Marcelino's freedom a deal to pin me down – De Lima
MANILA, Philippines – Detained Senator Leila de Lima said on Friday, May 19, that the justice department's dismissal of drug charges against Marine Colonel Ferdinand Marcelino was a "brazen" deal to pin her down.
"A deal has been struck na mag-testify din siya (for him to also testify) against me. Sayang (it's a shame), I thought he was a man of honor. I hope I'm wrong that despite the pressure na hindi pa rin siya magpapagamit (he won't let himself be used)," De Lima told a handful of reporters who were able to enter the courtroom on Friday at the Quezon City Metropolitan Trial Court (MeTC) Branch 34.
De Lima, responding to questions on how she's been coping with life in detention so far, said: "Mahirap pero kaya. Lalo na't meron na naman silang niluluto, Marcelino. Apparently hindi niya na nakakayanan 'yung pressure sa kanya. Matagal na nila 'yang project."
(It's hard but I'm managing. Especially now that they're cooking up something, Marcelino. Apprently he can no longer handle the pressure on him. It's been their longtime project.)
The Department of Justice (DOJ) dismissed the drug charges against Marcelino in a resolution on May 17, saying there is enough proof that the soldier was conducting legitimate intelligence operations when he was caught in a drug raid at a shabu laboratory in Manila in January 2016.
Marcelino was released from military custody on Thursday.
Public Attorney's Office (PAO) chief Persida Acosta said Marcelino is prepared to testify on De Lima's drug charges should he be called by the court.
Acosta told Rappler that Marcelino's relevance in the De Lima case is that "he knows a lot about drug proliferation."
Marcelino and his Chinese informant Yan Yi Shou were arrested in 2016 after a team from the Philippine Drug Enforcement Agency (PDEA) caught them inside a shabu lab. The DOJ gave merit to the corroboration from the army and the National Bureau of Investigation (NBI) that Marcelino was an intel officer involved in anti-drug operations.
It was a flip-flop on the part of the DOJ because he was already freed after they dismissed the case against him in May 2016. By September, they reversed their findings and ordered his arrest again. The May 2017 resolution affirmed the May 2016 resolution and reversed the September 2016 findings.
As early as September 2016, De Lima had alleged that Marcelino was being pressured by the Duterte administration to testify against her. At the time, President Rodrigo Duterte had alleged that De Lima, now detained in Camp Crame on drug charges, was a key player in the drug trade at the New Bilibid Prison when she was justice chief.
"Hindi ba obvious 'yan, I don't have to say it, it's so obvious, it's too brazen, sana nag-iisip na po ang mga tao, masyado po 'yan, it's so brazen, they dismiss the case against him, tapos testify naman daw against me, do I have to explain that, do I have to say it?" De Lima told reporters.
(Isn't that obvious? I don't have to say it, it's so obvious, it's too brazen, I hope people can think for themselves, that's too much, it's so brazen, they dismiss the case against him then he's going to testify against me, do I have to explain that, do I have to say it?)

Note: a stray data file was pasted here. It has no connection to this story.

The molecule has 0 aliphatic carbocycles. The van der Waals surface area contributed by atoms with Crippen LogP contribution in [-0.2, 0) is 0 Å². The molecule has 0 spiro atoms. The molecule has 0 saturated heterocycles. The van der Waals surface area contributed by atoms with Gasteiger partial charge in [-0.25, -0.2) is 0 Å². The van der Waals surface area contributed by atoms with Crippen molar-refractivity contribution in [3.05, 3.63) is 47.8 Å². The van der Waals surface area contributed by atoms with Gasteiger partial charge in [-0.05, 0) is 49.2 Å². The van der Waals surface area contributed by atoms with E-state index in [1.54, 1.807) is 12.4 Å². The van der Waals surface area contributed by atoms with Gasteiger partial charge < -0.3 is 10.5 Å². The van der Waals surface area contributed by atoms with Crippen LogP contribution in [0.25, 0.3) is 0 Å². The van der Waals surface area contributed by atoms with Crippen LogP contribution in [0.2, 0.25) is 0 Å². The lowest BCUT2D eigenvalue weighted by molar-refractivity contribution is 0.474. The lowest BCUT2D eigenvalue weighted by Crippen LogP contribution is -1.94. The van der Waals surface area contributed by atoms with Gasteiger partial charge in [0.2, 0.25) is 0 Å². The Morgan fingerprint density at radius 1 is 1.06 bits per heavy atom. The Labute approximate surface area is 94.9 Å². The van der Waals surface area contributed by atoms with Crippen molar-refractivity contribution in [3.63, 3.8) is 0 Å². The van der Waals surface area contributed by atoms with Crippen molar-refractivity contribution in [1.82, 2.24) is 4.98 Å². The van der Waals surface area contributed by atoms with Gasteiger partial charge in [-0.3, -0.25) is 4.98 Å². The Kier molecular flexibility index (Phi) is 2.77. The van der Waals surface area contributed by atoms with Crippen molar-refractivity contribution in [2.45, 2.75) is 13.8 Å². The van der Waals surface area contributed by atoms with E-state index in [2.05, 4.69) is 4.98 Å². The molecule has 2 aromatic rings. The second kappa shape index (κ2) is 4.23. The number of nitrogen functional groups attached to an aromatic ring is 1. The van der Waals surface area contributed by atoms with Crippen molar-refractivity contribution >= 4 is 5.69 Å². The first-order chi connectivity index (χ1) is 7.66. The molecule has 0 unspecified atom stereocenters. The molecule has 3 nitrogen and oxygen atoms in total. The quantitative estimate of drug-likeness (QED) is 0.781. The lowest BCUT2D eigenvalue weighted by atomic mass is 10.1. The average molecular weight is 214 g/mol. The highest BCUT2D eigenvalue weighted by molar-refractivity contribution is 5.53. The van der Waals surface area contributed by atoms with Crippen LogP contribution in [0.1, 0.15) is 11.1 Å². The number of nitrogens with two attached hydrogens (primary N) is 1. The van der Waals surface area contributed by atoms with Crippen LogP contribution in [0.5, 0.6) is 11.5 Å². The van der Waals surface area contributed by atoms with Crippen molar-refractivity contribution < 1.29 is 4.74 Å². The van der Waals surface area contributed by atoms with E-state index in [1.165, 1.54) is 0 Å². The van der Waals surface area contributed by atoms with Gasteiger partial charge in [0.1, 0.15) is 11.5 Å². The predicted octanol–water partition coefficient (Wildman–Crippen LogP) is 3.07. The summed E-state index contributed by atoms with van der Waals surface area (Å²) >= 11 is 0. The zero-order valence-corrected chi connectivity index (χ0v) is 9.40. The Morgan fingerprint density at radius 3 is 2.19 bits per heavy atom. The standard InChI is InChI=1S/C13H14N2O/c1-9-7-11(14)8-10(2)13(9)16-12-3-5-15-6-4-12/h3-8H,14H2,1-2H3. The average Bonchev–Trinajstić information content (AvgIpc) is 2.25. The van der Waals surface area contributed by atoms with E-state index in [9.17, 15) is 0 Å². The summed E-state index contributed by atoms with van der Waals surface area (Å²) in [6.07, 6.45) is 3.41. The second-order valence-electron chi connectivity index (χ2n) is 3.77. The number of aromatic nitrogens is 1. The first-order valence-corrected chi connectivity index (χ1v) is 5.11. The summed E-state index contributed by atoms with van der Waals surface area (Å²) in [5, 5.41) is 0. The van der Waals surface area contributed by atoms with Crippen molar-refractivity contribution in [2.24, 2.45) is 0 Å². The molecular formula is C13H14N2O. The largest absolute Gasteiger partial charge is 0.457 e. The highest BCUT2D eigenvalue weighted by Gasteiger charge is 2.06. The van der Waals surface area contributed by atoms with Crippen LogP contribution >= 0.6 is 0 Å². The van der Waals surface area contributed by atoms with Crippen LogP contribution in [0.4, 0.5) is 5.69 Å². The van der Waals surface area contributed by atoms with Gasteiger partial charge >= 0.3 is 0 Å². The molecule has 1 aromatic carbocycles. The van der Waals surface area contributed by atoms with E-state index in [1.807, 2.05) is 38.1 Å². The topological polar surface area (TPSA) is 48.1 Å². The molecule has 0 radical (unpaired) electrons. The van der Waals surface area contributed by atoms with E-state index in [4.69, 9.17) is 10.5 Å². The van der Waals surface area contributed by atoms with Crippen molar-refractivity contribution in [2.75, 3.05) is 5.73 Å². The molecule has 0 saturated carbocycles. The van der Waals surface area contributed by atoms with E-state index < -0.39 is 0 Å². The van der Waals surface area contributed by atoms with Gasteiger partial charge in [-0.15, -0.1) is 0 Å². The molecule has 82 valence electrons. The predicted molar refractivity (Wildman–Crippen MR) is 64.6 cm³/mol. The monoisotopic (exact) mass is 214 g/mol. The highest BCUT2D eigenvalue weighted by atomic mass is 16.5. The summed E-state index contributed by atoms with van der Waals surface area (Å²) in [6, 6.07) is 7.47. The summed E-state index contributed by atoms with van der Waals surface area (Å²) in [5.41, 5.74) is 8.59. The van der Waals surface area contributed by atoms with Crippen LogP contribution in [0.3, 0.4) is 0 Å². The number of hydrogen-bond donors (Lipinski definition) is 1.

Disobedience to summons
De Lima attended her court hearing on Friday as QC MeTC Branch 34 admitted the prosecution's comment in her disobedience to summons case filed against her by Speaker Pantaleon Alvarez, Ilocos Norte 1st District Representative Rodolfo Fariñas, and Oriental Mindoro 2nd District Representative Reynaldo Umali.
The charges stem from allegations that she influenced her ex-driver and former boyfriend Ronnie Dayan to snub a congressional hearing on illegal drugs last year. De Lima said her text message to Dayan's daughter was merely advice and cannot be considered disobedience.
De Lima filed a motion to dismiss, which Judge Maria Ludmila De Pio Lim junked in March because of timeline technicalities. In April, De Lima refiled the motion which the prosecution commented on and was the subject of Friday's hearing.
Alvarez and Umali were supposed to testify last April but schedule conflicts prompted the court to move it to June 9. One of De Lima's grounds in her motion to dismiss is that the lawmakers could not file a disobedience case if there's no formal resolution from a House committee.
"As far as the congressmen are concerned, what they know is hearsay in nature and the prosecution said they're doing it in their own capacity so personally, I wondered why, but I don't know how the court will rule on that," De Lima's lawyer Boni Tacardon said.
Tacardon added: "The court said they will rule on the issue before June 9, if the court will dismiss the case wala na (then no more of this), but if they continue to hear the case by denying our motion for reconsideration, they will testify on June 9."
De Lima's media officer Ferdie Maglalang said the senator remains in high spirits especially ahead of Friday's hearing because she had just been visited by her children the day before. De Lima's younger sister Caroline was also at the QC MeTC on Friday to show support.
Maglalang said De Lima has written Senate President Aquilino Pimentel III a formal letter requesting that she be allowed to vote on bills, especially "ones close to her heart like the death penalty." (READ: De Lima to seek court nod to join Senate debates) – Rappler.com